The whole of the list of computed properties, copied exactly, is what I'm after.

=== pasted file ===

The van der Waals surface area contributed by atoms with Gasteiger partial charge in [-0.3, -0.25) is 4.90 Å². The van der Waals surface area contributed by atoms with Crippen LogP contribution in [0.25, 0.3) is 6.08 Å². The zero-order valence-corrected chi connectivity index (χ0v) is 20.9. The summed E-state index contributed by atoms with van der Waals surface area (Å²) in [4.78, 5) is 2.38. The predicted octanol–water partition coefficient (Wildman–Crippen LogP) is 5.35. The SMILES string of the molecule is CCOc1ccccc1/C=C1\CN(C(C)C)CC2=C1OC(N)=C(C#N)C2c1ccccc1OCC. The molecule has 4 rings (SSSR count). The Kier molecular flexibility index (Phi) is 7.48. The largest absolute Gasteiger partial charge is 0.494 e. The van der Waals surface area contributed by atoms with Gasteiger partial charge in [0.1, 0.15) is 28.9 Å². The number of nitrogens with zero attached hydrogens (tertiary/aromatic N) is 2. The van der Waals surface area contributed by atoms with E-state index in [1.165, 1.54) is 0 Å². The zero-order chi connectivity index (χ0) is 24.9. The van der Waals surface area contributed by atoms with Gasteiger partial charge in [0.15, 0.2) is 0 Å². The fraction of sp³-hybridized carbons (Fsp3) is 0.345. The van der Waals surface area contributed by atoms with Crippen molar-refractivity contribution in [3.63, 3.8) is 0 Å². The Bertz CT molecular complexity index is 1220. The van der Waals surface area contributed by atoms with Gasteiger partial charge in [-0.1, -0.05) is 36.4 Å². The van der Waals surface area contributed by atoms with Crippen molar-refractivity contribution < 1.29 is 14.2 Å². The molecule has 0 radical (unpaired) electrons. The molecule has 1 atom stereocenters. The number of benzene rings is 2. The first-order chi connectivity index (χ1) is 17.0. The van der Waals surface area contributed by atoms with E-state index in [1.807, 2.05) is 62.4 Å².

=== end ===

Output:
The van der Waals surface area contributed by atoms with Gasteiger partial charge in [-0.3, -0.25) is 4.90 Å². The van der Waals surface area contributed by atoms with Crippen LogP contribution in [0.25, 0.3) is 6.08 Å². The zero-order valence-corrected chi connectivity index (χ0v) is 20.9. The summed E-state index contributed by atoms with van der Waals surface area (Å²) in [4.78, 5) is 2.38. The predicted octanol–water partition coefficient (Wildman–Crippen LogP) is 5.35. The SMILES string of the molecule is CCOc1ccccc1/C=C1\CN(C(C)C)CC2=C1OC(N)=C(C#N)C2c1ccccc1OCC. The molecule has 4 rings (SSSR count). The Kier molecular flexibility index (Phi) is 7.48. The largest absolute Gasteiger partial charge is 0.494 e. The van der Waals surface area contributed by atoms with Gasteiger partial charge in [0.1, 0.15) is 28.9 Å². The number of nitrogens with zero attached hydrogens (tertiary/aromatic N) is 2. The van der Waals surface area contributed by atoms with E-state index in [1.165, 1.54) is 0 Å². The zero-order chi connectivity index (χ0) is 24.9. The van der Waals surface area contributed by atoms with Gasteiger partial charge in [0.15, 0.2) is 0 Å². The fraction of sp³-hybridized carbons (Fsp3) is 0.345. The van der Waals surface area contributed by atoms with Crippen molar-refractivity contribution in [3.63, 3.8) is 0 Å². The Bertz CT molecular complexity index is 1220. The van der Waals surface area contributed by atoms with Gasteiger partial charge in [-0.1, -0.05) is 36.4 Å². The van der Waals surface area contributed by atoms with Crippen molar-refractivity contribution < 1.29 is 14.2 Å². The molecule has 0 radical (unpaired) electrons. The molecule has 1 atom stereocenters. The number of benzene rings is 2. The first-order chi connectivity index (χ1) is 17.0. The van der Waals surface area contributed by atoms with E-state index in [1.807, 2.05) is 62.4 Å².